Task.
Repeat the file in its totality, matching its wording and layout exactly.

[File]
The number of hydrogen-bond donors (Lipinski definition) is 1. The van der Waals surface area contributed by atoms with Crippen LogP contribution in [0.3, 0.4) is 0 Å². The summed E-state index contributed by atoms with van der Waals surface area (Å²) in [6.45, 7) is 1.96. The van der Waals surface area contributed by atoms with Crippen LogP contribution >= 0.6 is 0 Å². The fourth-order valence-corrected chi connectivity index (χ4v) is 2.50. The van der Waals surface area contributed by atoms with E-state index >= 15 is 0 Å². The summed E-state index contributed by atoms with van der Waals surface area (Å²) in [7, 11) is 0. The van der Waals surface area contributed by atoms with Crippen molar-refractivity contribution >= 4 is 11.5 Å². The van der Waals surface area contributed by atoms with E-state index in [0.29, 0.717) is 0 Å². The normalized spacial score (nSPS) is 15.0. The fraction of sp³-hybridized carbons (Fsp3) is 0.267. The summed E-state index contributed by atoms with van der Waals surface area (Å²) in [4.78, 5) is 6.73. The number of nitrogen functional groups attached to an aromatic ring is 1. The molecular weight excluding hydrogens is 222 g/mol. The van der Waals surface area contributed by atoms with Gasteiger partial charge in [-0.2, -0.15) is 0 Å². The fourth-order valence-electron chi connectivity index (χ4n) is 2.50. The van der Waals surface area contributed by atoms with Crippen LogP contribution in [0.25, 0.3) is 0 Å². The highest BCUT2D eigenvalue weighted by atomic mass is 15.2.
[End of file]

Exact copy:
The number of hydrogen-bond donors (Lipinski definition) is 1. The van der Waals surface area contributed by atoms with Crippen LogP contribution in [0.3, 0.4) is 0 Å². The summed E-state index contributed by atoms with van der Waals surface area (Å²) in [6.45, 7) is 1.96. The van der Waals surface area contributed by atoms with Crippen LogP contribution >= 0.6 is 0 Å². The fourth-order valence-corrected chi connectivity index (χ4v) is 2.50. The van der Waals surface area contributed by atoms with E-state index >= 15 is 0 Å². The summed E-state index contributed by atoms with van der Waals surface area (Å²) in [7, 11) is 0. The van der Waals surface area contributed by atoms with Crippen molar-refractivity contribution >= 4 is 11.5 Å². The van der Waals surface area contributed by atoms with E-state index in [0.29, 0.717) is 0 Å². The normalized spacial score (nSPS) is 15.0. The fraction of sp³-hybridized carbons (Fsp3) is 0.267. The summed E-state index contributed by atoms with van der Waals surface area (Å²) in [4.78, 5) is 6.73. The number of nitrogen functional groups attached to an aromatic ring is 1. The molecular weight excluding hydrogens is 222 g/mol. The van der Waals surface area contributed by atoms with Gasteiger partial charge in [-0.2, -0.15) is 0 Å². The fourth-order valence-electron chi connectivity index (χ4n) is 2.50. The van der Waals surface area contributed by atoms with Crippen LogP contribution in [0.25, 0.3) is 0 Å². The highest BCUT2D eigenvalue weighted by atomic mass is 15.2.